OOP And Hype

The Promise of Code Re-Use

Back in the day, Object Oriented Programming (OOP) held out a great promise: code reuse and recycling. No more writing code and then having to reinvent the wheel, no more wondering how to do something you wrote code to do a few years back. The life of a programmer was going to be easy and glamorous from now on.

Turns out that didn’t happen. Promises like that almost never come true, and they sure didn’t in this case.

For one thing, you could write a bunch of straight functions and put them in a single file to achieve the same effect. Instant code re-use. We’d been doing that for years before OOP became a “thing” (though not as extensively back then).

The other thing is that programmers and organizations don’t always want to re-use code someone else’s written. They didn’t indent where you would want them to, they didn’t capitalize their variables right. Why did they do their loops that way? Why did they return that from the function? Etc. Then there is the “Not Invented Here” phenomenon, practiced by large corporations (Apple, Adobe and Microsoft come to mind) and the like. If it wasn’t invented, stolen or bought by us, we don’t want any part of it.

OOP certainly didn’t deliver on this, its chief promise.

The Supposed Advantages of OOP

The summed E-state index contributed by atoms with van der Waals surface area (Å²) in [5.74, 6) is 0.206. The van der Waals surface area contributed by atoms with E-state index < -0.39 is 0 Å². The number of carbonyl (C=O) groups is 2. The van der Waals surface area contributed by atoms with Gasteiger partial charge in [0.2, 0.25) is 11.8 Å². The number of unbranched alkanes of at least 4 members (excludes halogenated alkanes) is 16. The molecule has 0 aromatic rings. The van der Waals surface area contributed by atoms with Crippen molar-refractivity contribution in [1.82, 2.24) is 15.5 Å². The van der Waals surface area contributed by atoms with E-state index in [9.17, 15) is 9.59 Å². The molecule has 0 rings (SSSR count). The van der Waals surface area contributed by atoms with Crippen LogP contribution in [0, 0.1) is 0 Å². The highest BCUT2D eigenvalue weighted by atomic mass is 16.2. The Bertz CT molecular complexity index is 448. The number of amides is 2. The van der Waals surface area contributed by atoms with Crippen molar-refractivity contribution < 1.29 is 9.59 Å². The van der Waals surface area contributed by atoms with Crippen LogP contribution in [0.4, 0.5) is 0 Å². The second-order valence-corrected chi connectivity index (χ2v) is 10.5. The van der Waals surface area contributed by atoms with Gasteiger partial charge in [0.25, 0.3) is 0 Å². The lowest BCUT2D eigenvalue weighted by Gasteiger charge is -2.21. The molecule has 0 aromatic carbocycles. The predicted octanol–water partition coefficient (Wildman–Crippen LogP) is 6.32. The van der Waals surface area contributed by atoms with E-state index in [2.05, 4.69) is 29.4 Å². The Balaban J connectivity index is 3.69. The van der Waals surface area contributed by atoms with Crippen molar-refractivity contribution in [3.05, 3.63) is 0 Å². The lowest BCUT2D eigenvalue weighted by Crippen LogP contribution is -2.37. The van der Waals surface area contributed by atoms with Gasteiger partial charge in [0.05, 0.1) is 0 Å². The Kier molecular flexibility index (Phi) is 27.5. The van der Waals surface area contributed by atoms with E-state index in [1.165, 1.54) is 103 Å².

I’m not a language geek, nor an authority on computer languages. I’ve coded in BASIC, Pascal, C, C++, FoxPro, Perl, Python, PHP and Javascript. I’ve studied a few other languages like APL, COBOL, Fortran and RPG. The following discussion springs from my knowledge of these languages, and others of their ilk. If you want to talk about Smalltalk, Lisp, Haskell or other more exotic languages, my assumptions may be off. So that’s why I limit the discussion to the assumptions underlying the languages I know.

The following are the chief supposed advantages of OOP.

The real advantages of OOP

I’m not particularly a Luddite or someone who likes to disagree just to stir the pot. Quite the opposite, in fact. I’m also a programmer who is painfully aware of the potential for over-use and waste of computer CPU time and memory. So, for example, on a PHP program intended to show a single screen with a form on it, I can’t see a reason to call in 150 code files, 20 calls to backing store, and a partridge in a pear tree in the process of displaying that one page. If I see that happening, I know I need to refactor my code. And I don’t much care for unwarranted hype. And I still see a lot of unwarranted hype around OOP. Even after years of experience which disprove most of the claimed benefits of OOP. I also don’t mind digging into code with both hands and feet, if necessary, if I think the code is too abstracted from the data and objects it represents.

Don’t get me wrong. I use classes and objects all the time in my PHP programming. But I use them primarily for the two main benefits I cite above. Otherwise, OOP isn’t of much use to me. I’m a practical guy, and pie-in-the-sky claims don’t impress me. Show me the code.